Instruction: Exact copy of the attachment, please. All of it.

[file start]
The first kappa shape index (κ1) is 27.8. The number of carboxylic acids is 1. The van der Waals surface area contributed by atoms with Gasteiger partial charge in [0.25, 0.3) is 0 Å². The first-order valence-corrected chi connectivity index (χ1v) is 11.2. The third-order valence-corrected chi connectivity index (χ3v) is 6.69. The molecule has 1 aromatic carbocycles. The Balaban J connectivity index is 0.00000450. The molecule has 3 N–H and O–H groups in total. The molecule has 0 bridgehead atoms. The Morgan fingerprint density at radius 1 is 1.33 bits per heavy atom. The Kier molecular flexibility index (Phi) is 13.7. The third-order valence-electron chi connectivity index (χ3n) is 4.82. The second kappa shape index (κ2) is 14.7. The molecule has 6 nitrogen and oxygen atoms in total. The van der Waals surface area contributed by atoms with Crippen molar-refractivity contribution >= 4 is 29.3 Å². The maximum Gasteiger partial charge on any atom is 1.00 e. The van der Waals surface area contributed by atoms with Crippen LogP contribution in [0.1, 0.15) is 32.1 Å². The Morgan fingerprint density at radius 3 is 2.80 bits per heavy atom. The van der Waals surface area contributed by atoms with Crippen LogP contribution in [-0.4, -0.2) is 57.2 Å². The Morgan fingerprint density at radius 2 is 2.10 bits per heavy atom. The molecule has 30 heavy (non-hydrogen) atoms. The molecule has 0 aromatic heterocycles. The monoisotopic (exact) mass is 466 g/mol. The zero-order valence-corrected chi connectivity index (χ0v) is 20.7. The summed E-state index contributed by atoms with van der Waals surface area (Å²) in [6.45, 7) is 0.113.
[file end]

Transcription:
The first kappa shape index (κ1) is 27.8. The number of carboxylic acids is 1. The van der Waals surface area contributed by atoms with Gasteiger partial charge in [0.25, 0.3) is 0 Å². The first-order valence-corrected chi connectivity index (χ1v) is 11.2. The third-order valence-corrected chi connectivity index (χ3v) is 6.69. The molecule has 1 aromatic carbocycles. The Balaban J connectivity index is 0.00000450. The molecule has 3 N–H and O–H groups in total. The molecule has 0 bridgehead atoms. The Morgan fingerprint density at radius 1 is 1.33 bits per heavy atom. The Kier molecular flexibility index (Phi) is 13.7. The third-order valence-electron chi connectivity index (χ3n) is 4.82. The second kappa shape index (κ2) is 14.7. The molecule has 6 nitrogen and oxygen atoms in total. The van der Waals surface area contributed by atoms with Crippen molar-refractivity contribution >= 4 is 29.3 Å². The maximum Gasteiger partial charge on any atom is 1.00 e. The van der Waals surface area contributed by atoms with Crippen LogP contribution in [0.1, 0.15) is 32.1 Å². The Morgan fingerprint density at radius 3 is 2.80 bits per heavy atom. The van der Waals surface area contributed by atoms with Crippen LogP contribution in [-0.4, -0.2) is 57.2 Å². The Morgan fingerprint density at radius 2 is 2.10 bits per heavy atom. The molecule has 30 heavy (non-hydrogen) atoms. The molecule has 0 aromatic heterocycles. The monoisotopic (exact) mass is 466 g/mol. The zero-order valence-corrected chi connectivity index (χ0v) is 20.7. The summed E-state index contributed by atoms with van der Waals surface area (Å²) in [6.45, 7) is 0.113.